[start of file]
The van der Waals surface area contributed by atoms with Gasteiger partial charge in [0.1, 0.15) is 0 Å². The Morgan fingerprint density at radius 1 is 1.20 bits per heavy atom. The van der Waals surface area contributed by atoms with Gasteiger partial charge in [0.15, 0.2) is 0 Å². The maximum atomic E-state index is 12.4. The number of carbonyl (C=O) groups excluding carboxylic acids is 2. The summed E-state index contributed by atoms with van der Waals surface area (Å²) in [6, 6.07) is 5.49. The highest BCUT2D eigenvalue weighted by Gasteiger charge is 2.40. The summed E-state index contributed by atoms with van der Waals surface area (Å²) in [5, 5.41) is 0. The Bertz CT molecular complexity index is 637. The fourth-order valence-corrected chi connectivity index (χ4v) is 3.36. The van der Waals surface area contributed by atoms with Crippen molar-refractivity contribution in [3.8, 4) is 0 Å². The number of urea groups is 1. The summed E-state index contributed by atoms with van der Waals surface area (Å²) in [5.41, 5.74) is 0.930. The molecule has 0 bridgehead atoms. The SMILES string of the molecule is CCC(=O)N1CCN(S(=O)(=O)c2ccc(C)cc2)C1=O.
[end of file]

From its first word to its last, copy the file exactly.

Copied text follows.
The van der Waals surface area contributed by atoms with Gasteiger partial charge in [0.1, 0.15) is 0 Å². The Morgan fingerprint density at radius 1 is 1.20 bits per heavy atom. The van der Waals surface area contributed by atoms with Gasteiger partial charge in [0.15, 0.2) is 0 Å². The maximum atomic E-state index is 12.4. The number of carbonyl (C=O) groups excluding carboxylic acids is 2. The summed E-state index contributed by atoms with van der Waals surface area (Å²) in [6, 6.07) is 5.49. The highest BCUT2D eigenvalue weighted by Gasteiger charge is 2.40. The summed E-state index contributed by atoms with van der Waals surface area (Å²) in [5, 5.41) is 0. The Bertz CT molecular complexity index is 637. The fourth-order valence-corrected chi connectivity index (χ4v) is 3.36. The van der Waals surface area contributed by atoms with Crippen molar-refractivity contribution in [3.8, 4) is 0 Å². The number of urea groups is 1. The summed E-state index contributed by atoms with van der Waals surface area (Å²) in [5.41, 5.74) is 0.930. The molecule has 0 bridgehead atoms. The SMILES string of the molecule is CCC(=O)N1CCN(S(=O)(=O)c2ccc(C)cc2)C1=O.